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We have made our purchase, earlier I noticed the Hamtramck Historical Museum is open today, that’s where we’re going now. The museum is being renovated in stages so each time we come it’s different; it’s gotten much bigger since our last visit. The building was actually the first department store in the city in the 19-teens, many remember the space as the old barber college, its last incarnation before the museum was a dollar store. All aspects of the city’s history are represented, they have thousands of items ranging from documents, photos and memorabilia to films, medical records and household items. Shelves hold vintage packaging from the Holbrook Ice Cream Company, Swan soap, needles and threader, I like the name of the home permanent: Bu-Tee-Wave, kinda catchy don’t you think?

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Kris automatically gravitates to the Dodge Main display. When the Dodge brothers opened their assembly plant in 1910 immigrants from Poland flooded the area. Dodge Main occupied 67 acres, it was made up of 35 separate  buildings, it included a medical facility, test track and fire department.  Some of the cars built here include Charger, Coronet, Polara, Lancer and Monaco. Display cases are filled with photos, emblems, name badges, key chains, articles, patches, mementos and an actual brick from the factory building. By the mid-20’s factory workers made up 85% of the heads of households in Hamtramck—whoa.

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I wander past photos of the old Village Hall, concert posters, record albums, sheet music, wedding and communion photos, commemorative plates. Business advertisements are found on matchbooks, ashtrays and trinkets. I check out the antique stove, next to it a Westinghouse Electric Roaster, this was a staple in every Polish household back in the day! A cheerleader uniform from St Lads (hey, my dad went to school there), bowling pins and Hamtramck Beer are reminders of the good ol’ days.

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After reading letters, placards and newspaper articles I realize Hamtramck has always welcomed immigrants; from the early days when Detroit Stove Works and the Dodge brothers attracted men from Poland, Syria, and Lebanon continuing to this day.This 2-square-mile city is Michigan’s most internationally diverse. Families from Poland, Bangladesh, Pakistan, Yugoslavia, Bosnia, Ukraine, Albania, live side by side in peace. 27 native languages are spoken by school children. Polish Catholics, Ukranian Orthodox, Iraqi Chaldean Christians, Muslims, practice their religions in the same neighborhood. Hamtramck has hosted Presidents, the Pope, movies, famous people, the Food Network; it’s home to Kowalski, GM, Detroit City FC and, of course, Paczki. 

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Hunger has gotten the best of us, today we’re eating at Polonia Restaurant on Yemans. This charming restaurant has been around for over 40 years. The decor features art by Polish artists, artifacts, hand painted mural, old-fashioned tin ceiling and indirect lighting, giving it a homey feel.The menu is filled with traditional Polish and Eastern European specialties. Our food arrives on large white plates, the Polish plate is a combo of pierogi, golabki, kielbasa, sauerkraut, mashed potatoes and gravy; all of it quite tasty. The mushroom nalesniki are outstanding; paper-thin crepes stuffed with flavorful mushrooms smothered in creamy gravy and a drizzle of sour cream–wow! It’s been a wonderful day and a great way to kick off the holiday season. na zdrowie!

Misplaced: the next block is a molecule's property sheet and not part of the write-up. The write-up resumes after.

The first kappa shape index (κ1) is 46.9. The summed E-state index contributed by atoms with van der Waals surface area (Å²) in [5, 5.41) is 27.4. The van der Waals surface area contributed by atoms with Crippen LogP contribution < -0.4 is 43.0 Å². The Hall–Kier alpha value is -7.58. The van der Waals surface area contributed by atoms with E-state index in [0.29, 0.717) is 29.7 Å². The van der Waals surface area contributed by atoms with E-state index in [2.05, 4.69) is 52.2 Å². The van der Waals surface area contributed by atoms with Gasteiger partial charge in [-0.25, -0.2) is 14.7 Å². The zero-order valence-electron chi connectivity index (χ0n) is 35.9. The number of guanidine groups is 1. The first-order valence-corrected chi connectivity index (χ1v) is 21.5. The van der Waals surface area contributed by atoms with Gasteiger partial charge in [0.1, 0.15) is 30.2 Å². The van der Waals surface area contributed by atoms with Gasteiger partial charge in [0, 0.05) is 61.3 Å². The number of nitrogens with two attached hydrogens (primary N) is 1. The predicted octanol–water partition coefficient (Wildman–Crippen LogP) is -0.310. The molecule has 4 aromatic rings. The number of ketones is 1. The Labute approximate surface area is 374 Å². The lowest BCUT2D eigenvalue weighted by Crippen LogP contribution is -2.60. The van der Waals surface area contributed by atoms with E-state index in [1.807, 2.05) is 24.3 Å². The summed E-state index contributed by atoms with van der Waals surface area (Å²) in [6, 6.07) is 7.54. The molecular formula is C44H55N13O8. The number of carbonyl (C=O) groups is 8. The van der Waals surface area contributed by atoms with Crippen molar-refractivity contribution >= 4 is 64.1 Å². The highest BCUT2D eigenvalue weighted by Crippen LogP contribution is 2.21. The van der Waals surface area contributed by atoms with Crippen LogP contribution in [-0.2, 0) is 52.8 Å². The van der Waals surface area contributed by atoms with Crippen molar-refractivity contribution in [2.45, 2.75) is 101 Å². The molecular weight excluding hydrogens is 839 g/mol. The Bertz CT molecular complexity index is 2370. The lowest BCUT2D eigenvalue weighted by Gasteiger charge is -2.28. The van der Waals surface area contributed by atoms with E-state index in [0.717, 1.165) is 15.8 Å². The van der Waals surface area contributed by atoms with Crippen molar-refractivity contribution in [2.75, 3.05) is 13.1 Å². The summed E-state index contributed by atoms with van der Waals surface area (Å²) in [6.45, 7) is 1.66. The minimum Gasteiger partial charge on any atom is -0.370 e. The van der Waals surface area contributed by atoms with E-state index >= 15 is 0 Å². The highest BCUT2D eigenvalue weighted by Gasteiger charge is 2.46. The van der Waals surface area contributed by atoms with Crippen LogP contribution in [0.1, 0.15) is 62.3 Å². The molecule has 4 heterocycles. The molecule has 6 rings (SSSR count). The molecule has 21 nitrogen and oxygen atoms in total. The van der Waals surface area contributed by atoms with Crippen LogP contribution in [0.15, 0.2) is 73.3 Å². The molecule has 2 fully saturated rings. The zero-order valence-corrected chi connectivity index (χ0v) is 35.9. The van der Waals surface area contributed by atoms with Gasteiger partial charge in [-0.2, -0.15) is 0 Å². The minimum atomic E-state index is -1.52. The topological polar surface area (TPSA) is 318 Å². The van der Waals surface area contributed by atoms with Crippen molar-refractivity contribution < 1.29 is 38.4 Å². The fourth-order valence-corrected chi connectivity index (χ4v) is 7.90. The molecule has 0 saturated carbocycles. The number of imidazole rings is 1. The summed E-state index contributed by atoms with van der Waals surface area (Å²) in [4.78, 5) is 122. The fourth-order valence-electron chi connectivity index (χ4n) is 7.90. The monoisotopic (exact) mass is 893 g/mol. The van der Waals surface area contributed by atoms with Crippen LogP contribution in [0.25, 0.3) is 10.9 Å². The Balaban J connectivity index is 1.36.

Walter P Chrysler Museum, Red Knapps Dairy Bar, Paint Creek Cider Mill

20 Aug

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What do you like to do on a rainy Summer day? We got off to a late start on Sunday so we began our outing with lunch. Red Knapps Dairy Bar has been a staple of Main Street Rochester since 1950. I have been coming to this place all my life and enjoy it just as much now as I did when I was a kid. The decor is authentic kitschy diner, I like to sit at the dairy bar on the vintage red barstools. The food is exactly what you’d expect;  burgers, fries, onion rings and of course shakes and malts. The burgers are large here; they’re not fancy but you can dress them up with a variety of toppings, onions and relish are delivered to you in tupperware containers. You must try the onion rings, they are massive in size; cut fresh to order, battered and deep fried, they are the best we’ve ever had, one order can easily feed two. I much prefer a malt over a shake, but you can’t go wrong with either here, flavor choices go way beyond vanilla, chocolate and strawberry; how about mocha, peanut butter or butterscotch? I order mine double chocolate (made with chocolate ice cream) and extra malt, you don’t get malts like this just anywhere. It arrives at your table in a tall old fashioned glass with both a spoon and a straw along with the remainder left in the shiny metal mixing container, you can easily get another full glass out of it. Knapps is still owned by the family, Red’s son Gerald and his son Miles are in charge now and they still do things the old fashioned way, and we’re all glad for it.